ONION



The onion has been used as an ingredient in various dishes for thousands of years by many cultures around the world. Its world production is steadily increasing so that it is now the second most important horticultural crop after tomatoes.

It belongs to the lily family, the same family as garlic, leeks, chives, scallions and shallots. There are over 600 species of Allium, distributed all over Europe, North America, Northern Africa and Asia.

Onion and other Allium vegetables are characterized by their rich content of thiosulfinates, sulfides, sulfoxides, and other odoriferous sulfur compounds. The cysteine sulfoxides are primarily responsible for the onion flavor and produce the eye-irritating compounds that induce lacrimation. The thiosulfinates exhibit antimicrobial properties.

It is effective against many bacteria including Bacillus subtilis, Salmonella, and E. coli. It is not as potent as garlic since the sulfur compounds present in it are only about one-quarter the level found in garlic.




BOTANICAL NAME – Alluim cepa

FAMILY NAME – Liliaceae


DESCRIPTION –

The bulbous root of this plant consists of layers of fleshy scales covered by white, yellow or violet colored tunics. The erect stem is hollow with a swelling at the lower end and can grow as high as 40 inches (1 meter). The hollow leaves, which are almost cylindrical or slightly flattened, have a glabrous surface. The flowers, which have white or purple petals, are clustered into rounded heads. The fruit consists of one capsule and 3 loculi with flat, black seeds.

VARIETIES –

There are many different varieties - red, yellow, white, and green, each with their own unique flavor, from very strong to mildly sweet. can be eaten raw, cooked, fried, dried or roasted. They are commonly used to flavor dips, salads, soups, spreads, stir-fry and other dishes.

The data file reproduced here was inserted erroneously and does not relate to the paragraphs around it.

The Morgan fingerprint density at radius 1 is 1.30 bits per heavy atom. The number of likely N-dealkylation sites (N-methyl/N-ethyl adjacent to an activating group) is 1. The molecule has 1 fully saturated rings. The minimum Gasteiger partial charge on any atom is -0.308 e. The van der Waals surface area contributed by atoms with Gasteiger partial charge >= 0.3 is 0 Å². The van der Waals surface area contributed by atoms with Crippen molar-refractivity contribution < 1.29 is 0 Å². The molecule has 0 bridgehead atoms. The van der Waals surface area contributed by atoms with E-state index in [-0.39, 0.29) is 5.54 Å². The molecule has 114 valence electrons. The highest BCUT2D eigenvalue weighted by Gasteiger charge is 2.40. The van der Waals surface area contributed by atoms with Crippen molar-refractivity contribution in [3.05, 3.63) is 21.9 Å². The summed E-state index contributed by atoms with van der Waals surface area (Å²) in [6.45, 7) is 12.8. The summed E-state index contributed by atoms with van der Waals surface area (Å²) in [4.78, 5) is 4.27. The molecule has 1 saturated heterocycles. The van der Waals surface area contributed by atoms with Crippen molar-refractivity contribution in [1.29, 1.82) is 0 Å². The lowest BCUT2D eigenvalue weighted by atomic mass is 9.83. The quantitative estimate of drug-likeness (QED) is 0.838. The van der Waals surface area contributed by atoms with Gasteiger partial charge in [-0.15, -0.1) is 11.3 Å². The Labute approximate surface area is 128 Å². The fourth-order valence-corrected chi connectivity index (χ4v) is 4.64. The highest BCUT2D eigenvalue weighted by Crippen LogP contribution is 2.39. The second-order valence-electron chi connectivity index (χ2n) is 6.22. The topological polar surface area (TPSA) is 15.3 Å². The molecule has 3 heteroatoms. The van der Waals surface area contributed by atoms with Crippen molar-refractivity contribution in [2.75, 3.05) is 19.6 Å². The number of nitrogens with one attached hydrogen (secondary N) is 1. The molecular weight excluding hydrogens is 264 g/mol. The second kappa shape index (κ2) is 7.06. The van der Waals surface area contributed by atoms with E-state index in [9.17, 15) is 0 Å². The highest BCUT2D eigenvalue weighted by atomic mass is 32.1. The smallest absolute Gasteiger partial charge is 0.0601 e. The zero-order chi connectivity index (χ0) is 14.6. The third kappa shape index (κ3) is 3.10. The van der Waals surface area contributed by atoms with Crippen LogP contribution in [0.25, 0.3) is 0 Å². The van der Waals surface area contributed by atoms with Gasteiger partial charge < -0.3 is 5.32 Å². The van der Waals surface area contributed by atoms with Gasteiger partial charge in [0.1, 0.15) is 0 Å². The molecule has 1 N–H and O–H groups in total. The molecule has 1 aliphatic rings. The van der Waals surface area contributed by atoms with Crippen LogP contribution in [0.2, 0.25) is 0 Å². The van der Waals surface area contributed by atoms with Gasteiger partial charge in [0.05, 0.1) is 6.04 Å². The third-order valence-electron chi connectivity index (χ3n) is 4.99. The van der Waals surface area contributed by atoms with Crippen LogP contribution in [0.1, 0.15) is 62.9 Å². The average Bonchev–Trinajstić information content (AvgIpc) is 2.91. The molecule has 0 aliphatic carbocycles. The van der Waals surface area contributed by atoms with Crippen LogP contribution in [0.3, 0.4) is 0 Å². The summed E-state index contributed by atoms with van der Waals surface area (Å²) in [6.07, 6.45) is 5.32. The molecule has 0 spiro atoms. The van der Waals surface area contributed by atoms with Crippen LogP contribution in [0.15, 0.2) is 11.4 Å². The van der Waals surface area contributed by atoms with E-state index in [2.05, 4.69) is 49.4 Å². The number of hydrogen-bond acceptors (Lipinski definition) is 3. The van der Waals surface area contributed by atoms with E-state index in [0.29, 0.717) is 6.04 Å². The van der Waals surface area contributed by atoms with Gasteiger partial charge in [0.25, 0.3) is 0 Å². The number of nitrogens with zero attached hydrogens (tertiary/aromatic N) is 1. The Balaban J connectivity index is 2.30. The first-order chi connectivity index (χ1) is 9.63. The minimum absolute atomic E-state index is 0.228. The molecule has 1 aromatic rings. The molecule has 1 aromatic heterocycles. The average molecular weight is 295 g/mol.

DISTRIBUTION –

It was native of Persia. Originating in northern Asia and Palestine, it has been cultivated for over 5000 years. It was popular food of Egypt (depicted on tombs in 1500 B.C.). A city was named Onion by Jews that existed for 343 years. It is frequently grown throughout Europe, Egypt, America, India, China, Japan, Malaysia etc. for the edible root (onions). It is gathered from mid-summer onwards depending on the time of planting.

Onion was reputed as a cure and therapy for colds, earaches, warts and poor complexion. It was also believed to be an aphrodisiac and defense against evil. It is featured in northern and eastern European countries.

SEASON –

From January to December

BEST VALUE –

From December to May

PARTS USED –

Bulb and twigs

PROPERTIES –

• Stimulant

• Diuretic

• Expectorant

• Aphrodisiac

• Emmenaagogue

• Anti-flatulent

• Anti-dysenteric

• Cardio tonic

• Bactericidal

• Reduces blood sugar

• Lowers cholesterol

• Anti-inflammatory

• Hypo-tensive

• Anthelmintic

• Anti-sclerotic

• Analgesic

• Anti-neuralgic

• Anti-rheumatic

• Corn remover




NUTRITIONAL VALUE –


Nutritive value of onion has been discussed here.

Its analysis gives the following composition per 100 gm of edible part:

• Moisture – 86.6%

• Protein – 1.2%

• Fat – 0.1%

• Fiber – 0.6%

• Carbohydrates – 11%

• Minerals – 0.4%

• Calcium – 48 mg

• Phosphorus – 50 mg

• Iron – 0.7 mg

• Vitamin C – 11 mg

• Small amount of vitamin B-complex

• Caloric value – 51




PREPARATION TIPS AND USAGE –

They can be peeled and cut into a required style like rings and quarters or chopped. It may be eaten raw, dried, fresh, cooked, or as a seasoning.

STORAGE –

It should be stored in a cool, dry and dark place.





Read about the Benefits of Onion in the next article....

Return to HOME

Return to Vegetables for more information....


New! Comments

Have your say about what you just read! Leave me a comment in the box below.